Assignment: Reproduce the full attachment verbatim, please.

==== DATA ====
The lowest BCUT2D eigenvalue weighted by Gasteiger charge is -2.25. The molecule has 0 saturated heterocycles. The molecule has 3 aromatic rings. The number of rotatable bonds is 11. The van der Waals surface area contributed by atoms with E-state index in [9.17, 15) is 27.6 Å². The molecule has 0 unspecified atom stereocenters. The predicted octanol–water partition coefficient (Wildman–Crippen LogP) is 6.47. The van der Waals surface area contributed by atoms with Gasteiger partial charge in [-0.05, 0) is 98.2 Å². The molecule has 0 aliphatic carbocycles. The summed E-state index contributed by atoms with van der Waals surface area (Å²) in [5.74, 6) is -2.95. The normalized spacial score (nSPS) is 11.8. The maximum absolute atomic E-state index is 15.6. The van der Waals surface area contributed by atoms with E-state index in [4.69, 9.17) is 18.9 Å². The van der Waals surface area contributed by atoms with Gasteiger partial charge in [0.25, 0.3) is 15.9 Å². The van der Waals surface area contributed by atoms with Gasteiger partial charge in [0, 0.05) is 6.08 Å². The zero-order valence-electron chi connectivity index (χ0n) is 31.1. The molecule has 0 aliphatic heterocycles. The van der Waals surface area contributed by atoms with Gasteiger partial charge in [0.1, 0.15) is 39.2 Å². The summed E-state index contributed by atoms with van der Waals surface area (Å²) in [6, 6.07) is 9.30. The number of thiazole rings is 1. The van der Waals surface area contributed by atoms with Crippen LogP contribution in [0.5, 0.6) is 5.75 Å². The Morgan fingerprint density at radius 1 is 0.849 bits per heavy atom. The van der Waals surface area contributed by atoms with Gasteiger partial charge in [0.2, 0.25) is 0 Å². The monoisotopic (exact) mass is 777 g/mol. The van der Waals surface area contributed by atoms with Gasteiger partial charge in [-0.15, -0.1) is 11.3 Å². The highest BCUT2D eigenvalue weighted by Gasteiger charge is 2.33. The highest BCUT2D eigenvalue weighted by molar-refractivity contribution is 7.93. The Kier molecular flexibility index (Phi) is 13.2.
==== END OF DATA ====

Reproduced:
The lowest BCUT2D eigenvalue weighted by Gasteiger charge is -2.25. The molecule has 0 saturated heterocycles. The molecule has 3 aromatic rings. The number of rotatable bonds is 11. The van der Waals surface area contributed by atoms with E-state index in [9.17, 15) is 27.6 Å². The molecule has 0 unspecified atom stereocenters. The predicted octanol–water partition coefficient (Wildman–Crippen LogP) is 6.47. The van der Waals surface area contributed by atoms with Gasteiger partial charge in [-0.05, 0) is 98.2 Å². The molecule has 0 aliphatic carbocycles. The summed E-state index contributed by atoms with van der Waals surface area (Å²) in [5.74, 6) is -2.95. The normalized spacial score (nSPS) is 11.8. The maximum absolute atomic E-state index is 15.6. The van der Waals surface area contributed by atoms with E-state index in [4.69, 9.17) is 18.9 Å². The van der Waals surface area contributed by atoms with Gasteiger partial charge in [0.25, 0.3) is 15.9 Å². The van der Waals surface area contributed by atoms with Gasteiger partial charge in [0, 0.05) is 6.08 Å². The zero-order valence-electron chi connectivity index (χ0n) is 31.1. The molecule has 0 aliphatic heterocycles. The van der Waals surface area contributed by atoms with Gasteiger partial charge in [0.1, 0.15) is 39.2 Å². The summed E-state index contributed by atoms with van der Waals surface area (Å²) in [6, 6.07) is 9.30. The number of thiazole rings is 1. The van der Waals surface area contributed by atoms with Crippen LogP contribution in [0.5, 0.6) is 5.75 Å². The Morgan fingerprint density at radius 1 is 0.849 bits per heavy atom. The van der Waals surface area contributed by atoms with Gasteiger partial charge in [0.2, 0.25) is 0 Å². The monoisotopic (exact) mass is 777 g/mol. The van der Waals surface area contributed by atoms with Gasteiger partial charge in [-0.15, -0.1) is 11.3 Å². The highest BCUT2D eigenvalue weighted by Gasteiger charge is 2.33. The highest BCUT2D eigenvalue weighted by molar-refractivity contribution is 7.93. The Kier molecular flexibility index (Phi) is 13.2.